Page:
Building cyber resilience in an age of AI

Cyber resilience

Cybersecurity remains one of the most important business investments amid new threats, including those presented by Generative AI. However, as businesses invest in ways to mitigate cyber risk, many are uncertain if the increased spending is helping their organizations bolster their cyber stance -- often because they lack proof.

As new research highlights that fewer organizations feel confident that their business can withstand a cyber attack, how can businesses build and prove their organization-wide preparedness for threats? 

What is cyber resilience and why is it important?

We define cyber resilience as the ability and confidence to prepare for, and respond effectively, to cyber threats. Cyber resilience is critical to an organization's long-term success, especially as we see new threats like AI-assisted attacks emerge. True resilience means knowing that your entire organization has the knowledge, skills, and judgment to respond rapidly to prevent or mitigate damage.

According to a study we developed with Osterman, more organizations prioritize long-term cyber resilience due to an evolving threat landscape and a steady increase in cyber attacks. But, despite cyber resilience being at the top of strategic and spending priorities, many organizations' cyber resilience programs are falling short.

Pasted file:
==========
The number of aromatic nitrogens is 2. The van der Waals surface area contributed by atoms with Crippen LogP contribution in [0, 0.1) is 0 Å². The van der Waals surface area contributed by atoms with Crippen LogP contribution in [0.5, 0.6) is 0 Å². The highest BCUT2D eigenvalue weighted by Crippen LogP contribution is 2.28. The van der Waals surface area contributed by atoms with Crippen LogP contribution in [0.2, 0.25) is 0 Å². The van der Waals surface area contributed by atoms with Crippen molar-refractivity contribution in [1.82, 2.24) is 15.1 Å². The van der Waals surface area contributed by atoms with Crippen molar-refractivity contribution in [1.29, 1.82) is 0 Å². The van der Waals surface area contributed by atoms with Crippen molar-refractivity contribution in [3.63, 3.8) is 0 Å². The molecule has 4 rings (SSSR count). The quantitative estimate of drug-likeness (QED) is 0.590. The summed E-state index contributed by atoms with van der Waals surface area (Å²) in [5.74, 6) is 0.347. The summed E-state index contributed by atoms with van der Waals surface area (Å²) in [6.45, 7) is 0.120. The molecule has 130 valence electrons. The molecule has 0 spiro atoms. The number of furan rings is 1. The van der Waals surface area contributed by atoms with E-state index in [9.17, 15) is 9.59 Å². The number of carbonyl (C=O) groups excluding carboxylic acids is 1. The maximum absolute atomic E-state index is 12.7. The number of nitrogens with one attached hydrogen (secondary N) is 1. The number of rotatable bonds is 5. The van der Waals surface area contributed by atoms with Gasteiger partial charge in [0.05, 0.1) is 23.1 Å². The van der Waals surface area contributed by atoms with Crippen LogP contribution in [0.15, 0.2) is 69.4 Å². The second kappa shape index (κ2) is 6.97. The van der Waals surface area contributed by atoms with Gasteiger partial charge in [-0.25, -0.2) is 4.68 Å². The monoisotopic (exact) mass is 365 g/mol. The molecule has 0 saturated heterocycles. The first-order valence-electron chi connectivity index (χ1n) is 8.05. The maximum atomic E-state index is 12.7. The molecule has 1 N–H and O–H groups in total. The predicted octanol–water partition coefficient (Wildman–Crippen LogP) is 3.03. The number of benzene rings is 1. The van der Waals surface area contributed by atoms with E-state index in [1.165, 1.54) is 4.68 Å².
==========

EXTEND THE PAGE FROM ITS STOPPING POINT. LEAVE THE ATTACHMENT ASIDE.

Our study revealed that in 2023, cyber resilience continues to be a strategic priority for businesses. Enhancing the capabilities of the cybersecurity team and the wider workforce was found to be the top strategic priority for 80 percent of organizations. Within this, 44 percent of respondents classified it as a high priority, while 36 percent deemed it an essential priority for their organization. Despite this, there is a significant gap in the effectiveness of cyber resilience programs, as many companies lack a comprehensive methodology for assessing cyber resilience or proving it.

What steps can be taken to build a framework for cyber resilience?

Building a robust framework for cyber resilience is critical for organizations, particularly in light of the increasing frequency and sophistication of cyber threats, such as cyber criminals’ use of AI to script realistic phishing emails. The Osterman Research highlights the urgent need for organizations to implement ways to evaluate current resilience levels better and fill cyber skills gaps.